Even though the general characteristics of the different colors are similar in every brain and for all individuals without color disorders, shades can be perceived diversely by each human being. These small differences result from the variation of the composition of the human retina: sometimes, red cones dominate, while in other cases, there are more blue or green receptors. Still, the eye mostly manages to balance these differences so that the perceptions differ only slightly.[26] But in the same way that each individual has a unique fingerprint, the perception of the color shades is not totally identical.[27] Resulting, it is not possible to fully anticipate how other humans perceive colors and react to cer-tain shades. A hue which might seem very pleasant and suiting to one person, e.g. the marketer or designer, does not necessarily mean to attract other indivi-duals.[28] Additionally, a study of Verrelli and Tishkoff revealed that women probably perceive red and orange hues in a more differentiated way than men due to some genetic variance on the x-chromosomes.[29] The fact that there is no identical basis underlying human color vision makes discussions about color choice a difficult issue.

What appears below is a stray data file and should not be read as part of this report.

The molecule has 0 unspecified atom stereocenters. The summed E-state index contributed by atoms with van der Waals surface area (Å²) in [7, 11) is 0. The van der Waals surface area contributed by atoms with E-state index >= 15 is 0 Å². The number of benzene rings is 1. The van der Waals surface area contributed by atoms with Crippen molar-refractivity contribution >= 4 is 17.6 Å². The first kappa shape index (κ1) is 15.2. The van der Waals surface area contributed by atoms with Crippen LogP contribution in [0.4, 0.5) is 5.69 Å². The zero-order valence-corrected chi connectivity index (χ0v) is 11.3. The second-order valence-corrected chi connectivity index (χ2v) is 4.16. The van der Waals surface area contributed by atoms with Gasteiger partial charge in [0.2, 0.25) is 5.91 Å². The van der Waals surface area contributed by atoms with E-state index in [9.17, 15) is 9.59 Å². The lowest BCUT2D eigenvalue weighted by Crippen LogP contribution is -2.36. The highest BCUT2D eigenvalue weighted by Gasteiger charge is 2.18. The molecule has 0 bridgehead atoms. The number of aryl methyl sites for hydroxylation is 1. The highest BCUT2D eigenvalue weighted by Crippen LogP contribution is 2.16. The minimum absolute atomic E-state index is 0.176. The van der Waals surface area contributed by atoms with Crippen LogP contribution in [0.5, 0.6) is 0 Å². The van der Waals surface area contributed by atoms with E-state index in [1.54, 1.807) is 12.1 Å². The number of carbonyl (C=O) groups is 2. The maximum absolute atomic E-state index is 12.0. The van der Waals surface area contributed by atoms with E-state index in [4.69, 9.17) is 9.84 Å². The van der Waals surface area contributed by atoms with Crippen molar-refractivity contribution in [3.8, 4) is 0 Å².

3. Perception of Red

3.1. Introduction to Red

Taking a look at the world’s flags as listed in the World Fact Book gives an insight in the immense presence of red in today’s world: 213 out of 258 flags, which equals 82.5%, include the color red in their design.[30] Obviously, the design of a country’s flag traces back to history. In former times, red was not only very precious, but also one of the colors that were light-fast, which is a very important feature for a flag.[31]

As another example of red in today’s life with link to the past, an examination of the Russian language shows that the word “krassnij” describes both adjectives “red” and “beautiful”.[32] Accordingly, “red” and “beautiful” are interchangeably connected for a nation of more than 140 million inhabitants.[33] Red seems to take on a special position not only in Russian, but also in other languages: as Braem states in his book “Macht der Farben”, red can be found among the 20 words used most in German language, while no other color ranks within the top 100. This is said to be true for other cultures and languages as well.[34]